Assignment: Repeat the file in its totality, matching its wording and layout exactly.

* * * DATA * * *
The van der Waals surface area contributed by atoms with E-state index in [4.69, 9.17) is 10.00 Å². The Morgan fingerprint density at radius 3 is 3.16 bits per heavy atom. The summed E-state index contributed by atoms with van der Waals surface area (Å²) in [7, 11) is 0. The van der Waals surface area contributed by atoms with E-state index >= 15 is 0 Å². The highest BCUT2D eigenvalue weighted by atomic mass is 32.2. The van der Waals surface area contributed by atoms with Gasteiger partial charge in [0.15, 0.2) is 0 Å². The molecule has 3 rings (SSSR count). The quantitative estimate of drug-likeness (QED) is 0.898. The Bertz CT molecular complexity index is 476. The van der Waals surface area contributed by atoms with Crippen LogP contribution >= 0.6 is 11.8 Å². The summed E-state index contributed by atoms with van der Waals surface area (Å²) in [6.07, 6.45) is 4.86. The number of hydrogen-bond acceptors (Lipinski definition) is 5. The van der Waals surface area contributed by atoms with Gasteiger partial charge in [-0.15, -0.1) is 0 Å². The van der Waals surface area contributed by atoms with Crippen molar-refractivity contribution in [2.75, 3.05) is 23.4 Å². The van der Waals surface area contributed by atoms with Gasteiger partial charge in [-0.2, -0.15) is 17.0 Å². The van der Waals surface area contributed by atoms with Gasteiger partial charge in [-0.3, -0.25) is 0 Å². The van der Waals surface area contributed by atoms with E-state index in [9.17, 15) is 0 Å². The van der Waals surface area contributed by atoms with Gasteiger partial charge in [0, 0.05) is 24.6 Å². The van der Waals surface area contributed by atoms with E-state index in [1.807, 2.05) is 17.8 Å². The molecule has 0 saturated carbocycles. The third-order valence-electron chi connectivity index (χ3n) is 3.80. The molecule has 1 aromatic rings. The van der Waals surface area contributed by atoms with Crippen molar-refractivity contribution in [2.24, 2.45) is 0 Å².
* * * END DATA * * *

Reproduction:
The van der Waals surface area contributed by atoms with E-state index in [4.69, 9.17) is 10.00 Å². The Morgan fingerprint density at radius 3 is 3.16 bits per heavy atom. The summed E-state index contributed by atoms with van der Waals surface area (Å²) in [7, 11) is 0. The van der Waals surface area contributed by atoms with E-state index >= 15 is 0 Å². The highest BCUT2D eigenvalue weighted by atomic mass is 32.2. The van der Waals surface area contributed by atoms with Gasteiger partial charge in [0.15, 0.2) is 0 Å². The molecule has 3 rings (SSSR count). The quantitative estimate of drug-likeness (QED) is 0.898. The Bertz CT molecular complexity index is 476. The van der Waals surface area contributed by atoms with Crippen LogP contribution >= 0.6 is 11.8 Å². The summed E-state index contributed by atoms with van der Waals surface area (Å²) in [6.07, 6.45) is 4.86. The number of hydrogen-bond acceptors (Lipinski definition) is 5. The van der Waals surface area contributed by atoms with Gasteiger partial charge in [-0.15, -0.1) is 0 Å². The van der Waals surface area contributed by atoms with Crippen molar-refractivity contribution in [2.75, 3.05) is 23.4 Å². The van der Waals surface area contributed by atoms with Gasteiger partial charge in [-0.2, -0.15) is 17.0 Å². The van der Waals surface area contributed by atoms with Gasteiger partial charge in [-0.3, -0.25) is 0 Å². The van der Waals surface area contributed by atoms with E-state index in [9.17, 15) is 0 Å². The van der Waals surface area contributed by atoms with Gasteiger partial charge in [0, 0.05) is 24.6 Å². The van der Waals surface area contributed by atoms with E-state index in [1.807, 2.05) is 17.8 Å². The molecule has 0 saturated carbocycles. The third-order valence-electron chi connectivity index (χ3n) is 3.80. The molecule has 1 aromatic rings. The van der Waals surface area contributed by atoms with Crippen molar-refractivity contribution in [2.24, 2.45) is 0 Å².